It’s surprising that in such a busy city you can find yourself completely alone in some of these tranquil backstreets away from the more popular thoroughfares, which adds a charm and timelessness of its own. We wandered down Svartmangaten, a quiet and secluded street, pausing on the way to peep through the iron grill into a secret garden and to photograph the terrace opposite, before heading down to Osterlanggaten, which is one of the busiest streets full of little restaurants and boutiques.
Joining the road from a slightly elevated position, it highlights the narrow nature of many of the buildings. Here, we feel as though we’re part of a thriving medieval town and many of the building facades are decorated with plaques above street level.
On Köpmanbrinken we come across a bronze-copy of the George & Dragon sculpture from 1912-13. It is a very close copy of the original (in Storkyrkan, the Great Church, in Gamla Stan) but some of the parts have been arranged slightly differently: The knight is wearing his helmet and the body parts below the dragon are placed differently but nevertheless it presents a dramatic centrepoint to the street junction at this point.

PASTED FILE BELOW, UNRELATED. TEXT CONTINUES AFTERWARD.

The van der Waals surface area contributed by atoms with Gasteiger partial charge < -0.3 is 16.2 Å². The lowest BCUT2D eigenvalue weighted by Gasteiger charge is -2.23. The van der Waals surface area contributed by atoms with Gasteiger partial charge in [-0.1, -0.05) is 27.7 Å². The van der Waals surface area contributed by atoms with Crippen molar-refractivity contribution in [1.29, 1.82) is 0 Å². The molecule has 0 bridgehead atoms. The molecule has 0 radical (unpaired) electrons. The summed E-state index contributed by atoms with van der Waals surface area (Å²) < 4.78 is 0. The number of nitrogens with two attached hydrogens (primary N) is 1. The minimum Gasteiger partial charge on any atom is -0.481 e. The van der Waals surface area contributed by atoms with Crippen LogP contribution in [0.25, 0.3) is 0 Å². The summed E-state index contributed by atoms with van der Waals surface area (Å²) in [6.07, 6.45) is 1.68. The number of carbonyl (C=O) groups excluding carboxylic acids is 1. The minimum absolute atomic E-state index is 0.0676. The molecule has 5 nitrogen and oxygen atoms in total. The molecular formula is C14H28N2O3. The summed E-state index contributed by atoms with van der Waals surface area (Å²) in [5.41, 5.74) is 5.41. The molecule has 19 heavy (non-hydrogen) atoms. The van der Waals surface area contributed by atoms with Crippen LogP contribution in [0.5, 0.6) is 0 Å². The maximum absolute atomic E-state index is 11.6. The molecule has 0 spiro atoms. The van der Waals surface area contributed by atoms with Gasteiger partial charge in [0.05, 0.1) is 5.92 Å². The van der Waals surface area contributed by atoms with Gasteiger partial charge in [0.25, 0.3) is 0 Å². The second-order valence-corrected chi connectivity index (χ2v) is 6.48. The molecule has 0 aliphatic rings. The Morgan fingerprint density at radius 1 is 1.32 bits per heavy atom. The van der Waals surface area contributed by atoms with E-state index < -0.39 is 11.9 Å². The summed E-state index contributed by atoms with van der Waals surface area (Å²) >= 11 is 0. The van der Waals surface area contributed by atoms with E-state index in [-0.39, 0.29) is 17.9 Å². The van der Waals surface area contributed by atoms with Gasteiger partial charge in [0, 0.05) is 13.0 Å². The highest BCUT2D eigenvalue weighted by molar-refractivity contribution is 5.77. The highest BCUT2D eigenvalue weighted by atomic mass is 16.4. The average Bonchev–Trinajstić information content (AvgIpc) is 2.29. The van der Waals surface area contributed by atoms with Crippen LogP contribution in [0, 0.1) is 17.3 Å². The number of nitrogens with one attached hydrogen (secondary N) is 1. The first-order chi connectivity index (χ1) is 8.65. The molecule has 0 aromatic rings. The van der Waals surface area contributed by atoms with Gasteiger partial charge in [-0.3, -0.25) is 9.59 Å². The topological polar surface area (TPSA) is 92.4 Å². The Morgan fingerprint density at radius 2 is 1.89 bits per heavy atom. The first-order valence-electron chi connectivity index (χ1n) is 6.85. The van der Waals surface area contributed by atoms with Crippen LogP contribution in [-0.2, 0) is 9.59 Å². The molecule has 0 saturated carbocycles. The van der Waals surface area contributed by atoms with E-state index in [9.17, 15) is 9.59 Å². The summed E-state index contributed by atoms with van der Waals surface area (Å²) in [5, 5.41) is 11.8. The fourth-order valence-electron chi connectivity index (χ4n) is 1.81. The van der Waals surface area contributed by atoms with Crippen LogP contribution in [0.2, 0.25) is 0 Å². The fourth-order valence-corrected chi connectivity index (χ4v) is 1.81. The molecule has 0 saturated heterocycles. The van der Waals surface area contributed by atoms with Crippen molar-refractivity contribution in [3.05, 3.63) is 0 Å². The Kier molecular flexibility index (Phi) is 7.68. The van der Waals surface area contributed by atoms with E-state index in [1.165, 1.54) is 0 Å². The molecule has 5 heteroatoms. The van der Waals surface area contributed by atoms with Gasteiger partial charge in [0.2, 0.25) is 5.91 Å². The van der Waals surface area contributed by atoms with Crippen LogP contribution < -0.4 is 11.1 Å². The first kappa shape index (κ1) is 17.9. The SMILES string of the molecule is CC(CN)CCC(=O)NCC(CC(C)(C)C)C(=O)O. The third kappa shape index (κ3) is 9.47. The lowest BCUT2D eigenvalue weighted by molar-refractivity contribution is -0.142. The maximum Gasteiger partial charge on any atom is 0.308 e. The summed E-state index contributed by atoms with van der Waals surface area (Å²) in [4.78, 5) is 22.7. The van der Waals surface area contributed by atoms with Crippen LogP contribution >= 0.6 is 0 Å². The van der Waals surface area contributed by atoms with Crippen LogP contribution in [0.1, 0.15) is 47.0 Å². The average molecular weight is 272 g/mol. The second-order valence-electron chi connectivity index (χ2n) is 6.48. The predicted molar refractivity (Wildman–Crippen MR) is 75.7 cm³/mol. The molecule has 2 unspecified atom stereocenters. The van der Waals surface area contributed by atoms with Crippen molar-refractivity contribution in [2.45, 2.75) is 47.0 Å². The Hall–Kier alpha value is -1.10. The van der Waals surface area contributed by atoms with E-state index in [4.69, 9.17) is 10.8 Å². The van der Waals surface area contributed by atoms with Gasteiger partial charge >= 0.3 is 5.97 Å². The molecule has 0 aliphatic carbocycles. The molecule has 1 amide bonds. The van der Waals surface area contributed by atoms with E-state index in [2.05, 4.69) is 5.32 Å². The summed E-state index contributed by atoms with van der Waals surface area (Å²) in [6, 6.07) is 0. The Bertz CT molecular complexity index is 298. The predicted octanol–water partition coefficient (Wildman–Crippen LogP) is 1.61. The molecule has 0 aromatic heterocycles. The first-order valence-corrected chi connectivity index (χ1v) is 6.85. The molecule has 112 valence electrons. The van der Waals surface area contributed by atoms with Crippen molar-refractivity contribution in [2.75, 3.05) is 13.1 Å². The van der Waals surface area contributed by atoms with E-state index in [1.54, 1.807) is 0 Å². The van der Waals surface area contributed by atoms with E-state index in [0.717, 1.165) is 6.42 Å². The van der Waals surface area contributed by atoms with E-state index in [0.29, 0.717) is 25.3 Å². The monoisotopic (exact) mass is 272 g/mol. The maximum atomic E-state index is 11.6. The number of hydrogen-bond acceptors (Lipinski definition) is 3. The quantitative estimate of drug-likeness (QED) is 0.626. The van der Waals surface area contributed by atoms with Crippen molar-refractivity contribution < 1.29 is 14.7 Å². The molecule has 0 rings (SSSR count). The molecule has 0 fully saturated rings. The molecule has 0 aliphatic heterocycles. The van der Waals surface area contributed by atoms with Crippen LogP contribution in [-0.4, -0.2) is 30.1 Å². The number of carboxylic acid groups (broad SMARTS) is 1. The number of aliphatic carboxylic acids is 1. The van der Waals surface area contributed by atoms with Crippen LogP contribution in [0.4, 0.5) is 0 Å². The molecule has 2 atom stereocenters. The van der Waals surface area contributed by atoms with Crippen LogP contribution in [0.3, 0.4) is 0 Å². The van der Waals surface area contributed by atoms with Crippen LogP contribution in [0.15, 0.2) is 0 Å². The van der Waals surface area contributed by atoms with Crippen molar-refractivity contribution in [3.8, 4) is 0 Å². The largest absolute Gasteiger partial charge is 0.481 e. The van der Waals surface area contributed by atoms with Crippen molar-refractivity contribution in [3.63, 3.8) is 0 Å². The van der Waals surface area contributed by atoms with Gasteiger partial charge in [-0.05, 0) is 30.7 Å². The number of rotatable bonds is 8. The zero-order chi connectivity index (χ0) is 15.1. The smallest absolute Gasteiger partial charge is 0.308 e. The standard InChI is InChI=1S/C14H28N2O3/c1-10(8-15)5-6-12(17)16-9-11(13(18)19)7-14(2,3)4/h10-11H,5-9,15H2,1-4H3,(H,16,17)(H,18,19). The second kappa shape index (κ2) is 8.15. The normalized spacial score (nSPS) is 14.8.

From Gamla Stan we walk around the Blasieholmen waterfront and cross the Skeppsholmen bridge with its ornamental golden crowns onto the island of the same name that could be in another world instead of a capital city. We wander almost alone through the leafy parkland surrounded by water and on into Kastell Parken which is another adjoining teardrop-shaped island.
On these two, if we’d wished, we could visit a couple of museums including the museum of modern art but by this time we’re of a mind simply to enjoy the uninterrupted views of old Gamla Stan, the tall ships docked alongside and the ‘chocolate box’ houses surrounded by blossoming trees and well kept gardens.
All-in-all a stroll around the old town and these two islands will leave you at peace with the world, a gentle escape from the rigours of hectic modern daily lives and an insight into a more rugged but uncomplicated way of living.
We feel as though we barely scratched the surface of the charming city that is Stockholm (even in Gamla Stan) and certainly haven’t ticked it off as ‘done’ on our wish list of places to visit and re-visit.
A walking tour of the area of Gamla Stan can be achieved as a level or gently sloping walk for the most part, much of it on cobbled streets but there are alleyways with steps and stairs.
If you’re so inclined, there’s a ‘roof hopping’ tour for the more adventurous, which sounds great fun and will certainly give you a different perspective on the old town.
We haven’t done this as we didn’t have the time, so can’t recommend it from experience – but here’s the link to Takvandring if you’re interested:
We happened across Mats Jonasson’s Concept Store where we saw the intriguing crystal sculptures. The crystal looks far more appealing in the store than it does on his website but here’s the link for it:
It’s on Vasterlanggatan 23, 111 29 Gamla Stan
The official website for Stockholm Tourist Information is: